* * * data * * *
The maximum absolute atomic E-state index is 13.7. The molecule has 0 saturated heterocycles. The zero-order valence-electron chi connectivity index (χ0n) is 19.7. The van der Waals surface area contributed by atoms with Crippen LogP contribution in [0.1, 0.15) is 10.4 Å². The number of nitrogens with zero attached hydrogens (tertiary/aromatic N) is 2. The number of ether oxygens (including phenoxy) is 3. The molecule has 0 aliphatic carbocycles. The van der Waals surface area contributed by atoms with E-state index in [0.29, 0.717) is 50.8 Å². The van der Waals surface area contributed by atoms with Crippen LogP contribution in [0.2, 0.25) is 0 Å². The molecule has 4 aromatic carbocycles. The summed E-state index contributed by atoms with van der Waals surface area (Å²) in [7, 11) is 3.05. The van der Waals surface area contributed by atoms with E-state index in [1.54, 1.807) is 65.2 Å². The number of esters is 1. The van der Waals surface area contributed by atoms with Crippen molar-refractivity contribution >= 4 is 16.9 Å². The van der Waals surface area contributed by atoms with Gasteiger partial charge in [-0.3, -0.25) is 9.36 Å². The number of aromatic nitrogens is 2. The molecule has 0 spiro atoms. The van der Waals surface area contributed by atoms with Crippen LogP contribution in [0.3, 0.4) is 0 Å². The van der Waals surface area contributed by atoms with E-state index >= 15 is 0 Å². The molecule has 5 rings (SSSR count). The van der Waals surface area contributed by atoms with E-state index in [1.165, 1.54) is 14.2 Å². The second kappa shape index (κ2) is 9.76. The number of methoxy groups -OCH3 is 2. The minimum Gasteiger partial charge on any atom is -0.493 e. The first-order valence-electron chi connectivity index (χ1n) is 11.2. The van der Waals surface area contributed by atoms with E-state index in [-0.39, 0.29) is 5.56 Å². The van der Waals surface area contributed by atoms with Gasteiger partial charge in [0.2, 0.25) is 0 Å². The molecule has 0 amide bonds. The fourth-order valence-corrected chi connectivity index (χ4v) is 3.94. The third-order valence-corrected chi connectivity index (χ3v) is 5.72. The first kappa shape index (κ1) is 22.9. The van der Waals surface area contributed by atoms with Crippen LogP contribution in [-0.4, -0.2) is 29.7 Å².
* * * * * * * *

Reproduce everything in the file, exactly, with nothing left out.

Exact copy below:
The maximum absolute atomic E-state index is 13.7. The molecule has 0 saturated heterocycles. The zero-order valence-electron chi connectivity index (χ0n) is 19.7. The van der Waals surface area contributed by atoms with Crippen LogP contribution in [0.1, 0.15) is 10.4 Å². The number of nitrogens with zero attached hydrogens (tertiary/aromatic N) is 2. The number of ether oxygens (including phenoxy) is 3. The molecule has 0 aliphatic carbocycles. The van der Waals surface area contributed by atoms with E-state index in [0.29, 0.717) is 50.8 Å². The van der Waals surface area contributed by atoms with Crippen LogP contribution in [0.2, 0.25) is 0 Å². The molecule has 4 aromatic carbocycles. The summed E-state index contributed by atoms with van der Waals surface area (Å²) in [7, 11) is 3.05. The van der Waals surface area contributed by atoms with E-state index in [1.54, 1.807) is 65.2 Å². The number of esters is 1. The van der Waals surface area contributed by atoms with Crippen molar-refractivity contribution >= 4 is 16.9 Å². The van der Waals surface area contributed by atoms with Gasteiger partial charge in [-0.3, -0.25) is 9.36 Å². The number of aromatic nitrogens is 2. The molecule has 0 spiro atoms. The van der Waals surface area contributed by atoms with Crippen LogP contribution in [0.3, 0.4) is 0 Å². The van der Waals surface area contributed by atoms with E-state index >= 15 is 0 Å². The molecule has 5 rings (SSSR count). The van der Waals surface area contributed by atoms with E-state index in [1.165, 1.54) is 14.2 Å². The second kappa shape index (κ2) is 9.76. The number of methoxy groups -OCH3 is 2. The minimum Gasteiger partial charge on any atom is -0.493 e. The first-order valence-electron chi connectivity index (χ1n) is 11.2. The van der Waals surface area contributed by atoms with E-state index in [-0.39, 0.29) is 5.56 Å². The van der Waals surface area contributed by atoms with Gasteiger partial charge in [0.2, 0.25) is 0 Å². The molecule has 0 amide bonds. The fourth-order valence-corrected chi connectivity index (χ4v) is 3.94. The third-order valence-corrected chi connectivity index (χ3v) is 5.72. The first kappa shape index (κ1) is 22.9. The van der Waals surface area contributed by atoms with Crippen LogP contribution in [-0.4, -0.2) is 29.7 Å².